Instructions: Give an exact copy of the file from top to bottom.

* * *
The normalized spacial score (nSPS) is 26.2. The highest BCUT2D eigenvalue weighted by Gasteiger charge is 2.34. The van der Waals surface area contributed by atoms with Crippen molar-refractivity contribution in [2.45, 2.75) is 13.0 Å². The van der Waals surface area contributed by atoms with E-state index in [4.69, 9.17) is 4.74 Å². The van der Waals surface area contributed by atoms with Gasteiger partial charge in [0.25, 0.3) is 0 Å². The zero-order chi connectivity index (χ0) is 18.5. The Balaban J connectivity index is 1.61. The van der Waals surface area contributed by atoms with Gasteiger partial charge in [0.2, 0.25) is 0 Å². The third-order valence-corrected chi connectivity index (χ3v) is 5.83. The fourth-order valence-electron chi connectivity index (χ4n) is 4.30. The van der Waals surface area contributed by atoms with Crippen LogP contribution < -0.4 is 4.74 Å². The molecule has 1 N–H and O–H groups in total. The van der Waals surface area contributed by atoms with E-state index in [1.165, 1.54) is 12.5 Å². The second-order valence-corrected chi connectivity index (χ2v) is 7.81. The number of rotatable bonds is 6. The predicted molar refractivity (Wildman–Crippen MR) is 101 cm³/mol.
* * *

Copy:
The normalized spacial score (nSPS) is 26.2. The highest BCUT2D eigenvalue weighted by Gasteiger charge is 2.34. The van der Waals surface area contributed by atoms with Crippen molar-refractivity contribution in [2.45, 2.75) is 13.0 Å². The van der Waals surface area contributed by atoms with E-state index in [4.69, 9.17) is 4.74 Å². The van der Waals surface area contributed by atoms with Gasteiger partial charge in [0.25, 0.3) is 0 Å². The zero-order chi connectivity index (χ0) is 18.5. The Balaban J connectivity index is 1.61. The van der Waals surface area contributed by atoms with Gasteiger partial charge in [0.2, 0.25) is 0 Å². The third-order valence-corrected chi connectivity index (χ3v) is 5.83. The fourth-order valence-electron chi connectivity index (χ4n) is 4.30. The van der Waals surface area contributed by atoms with Crippen LogP contribution < -0.4 is 4.74 Å². The molecule has 1 N–H and O–H groups in total. The van der Waals surface area contributed by atoms with E-state index in [1.165, 1.54) is 12.5 Å². The second-order valence-corrected chi connectivity index (χ2v) is 7.81. The number of rotatable bonds is 6. The predicted molar refractivity (Wildman–Crippen MR) is 101 cm³/mol.